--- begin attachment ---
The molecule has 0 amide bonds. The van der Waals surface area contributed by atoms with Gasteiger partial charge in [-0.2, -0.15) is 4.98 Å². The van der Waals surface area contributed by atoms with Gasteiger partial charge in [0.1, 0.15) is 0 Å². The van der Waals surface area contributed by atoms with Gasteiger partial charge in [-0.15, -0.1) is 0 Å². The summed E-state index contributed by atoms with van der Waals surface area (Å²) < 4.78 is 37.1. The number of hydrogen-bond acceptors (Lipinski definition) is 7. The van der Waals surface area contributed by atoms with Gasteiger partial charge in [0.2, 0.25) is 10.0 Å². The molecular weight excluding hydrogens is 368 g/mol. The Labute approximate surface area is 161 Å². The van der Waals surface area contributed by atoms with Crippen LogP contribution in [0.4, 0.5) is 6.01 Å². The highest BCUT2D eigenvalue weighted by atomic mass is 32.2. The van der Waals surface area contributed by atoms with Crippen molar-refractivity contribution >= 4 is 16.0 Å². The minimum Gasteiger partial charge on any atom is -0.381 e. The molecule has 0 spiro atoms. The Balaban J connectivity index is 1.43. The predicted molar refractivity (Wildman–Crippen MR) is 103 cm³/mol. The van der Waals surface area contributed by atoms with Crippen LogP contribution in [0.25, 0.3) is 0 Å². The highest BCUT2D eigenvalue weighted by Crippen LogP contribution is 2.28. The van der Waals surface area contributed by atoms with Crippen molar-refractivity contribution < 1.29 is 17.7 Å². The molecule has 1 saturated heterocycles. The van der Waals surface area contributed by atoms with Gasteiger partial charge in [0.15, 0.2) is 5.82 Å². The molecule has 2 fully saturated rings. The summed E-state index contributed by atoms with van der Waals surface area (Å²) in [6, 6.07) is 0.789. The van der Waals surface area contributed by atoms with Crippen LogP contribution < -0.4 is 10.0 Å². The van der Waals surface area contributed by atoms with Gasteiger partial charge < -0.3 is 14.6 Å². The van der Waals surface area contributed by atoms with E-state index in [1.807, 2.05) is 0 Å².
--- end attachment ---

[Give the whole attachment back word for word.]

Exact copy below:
The molecule has 0 amide bonds. The van der Waals surface area contributed by atoms with Gasteiger partial charge in [-0.2, -0.15) is 4.98 Å². The van der Waals surface area contributed by atoms with Gasteiger partial charge in [0.1, 0.15) is 0 Å². The van der Waals surface area contributed by atoms with Gasteiger partial charge in [-0.15, -0.1) is 0 Å². The summed E-state index contributed by atoms with van der Waals surface area (Å²) < 4.78 is 37.1. The number of hydrogen-bond acceptors (Lipinski definition) is 7. The van der Waals surface area contributed by atoms with Gasteiger partial charge in [0.2, 0.25) is 10.0 Å². The molecular weight excluding hydrogens is 368 g/mol. The Labute approximate surface area is 161 Å². The van der Waals surface area contributed by atoms with Crippen LogP contribution in [0.4, 0.5) is 6.01 Å². The highest BCUT2D eigenvalue weighted by atomic mass is 32.2. The van der Waals surface area contributed by atoms with Crippen molar-refractivity contribution >= 4 is 16.0 Å². The minimum Gasteiger partial charge on any atom is -0.381 e. The molecule has 0 spiro atoms. The Balaban J connectivity index is 1.43. The predicted molar refractivity (Wildman–Crippen MR) is 103 cm³/mol. The van der Waals surface area contributed by atoms with Crippen LogP contribution in [0.25, 0.3) is 0 Å². The highest BCUT2D eigenvalue weighted by Crippen LogP contribution is 2.28. The van der Waals surface area contributed by atoms with Crippen molar-refractivity contribution < 1.29 is 17.7 Å². The molecule has 1 saturated heterocycles. The van der Waals surface area contributed by atoms with Gasteiger partial charge in [0.15, 0.2) is 5.82 Å². The molecule has 2 fully saturated rings. The summed E-state index contributed by atoms with van der Waals surface area (Å²) in [6, 6.07) is 0.789. The van der Waals surface area contributed by atoms with Crippen LogP contribution < -0.4 is 10.0 Å². The van der Waals surface area contributed by atoms with Gasteiger partial charge < -0.3 is 14.6 Å². The van der Waals surface area contributed by atoms with E-state index in [1.807, 2.05) is 0 Å².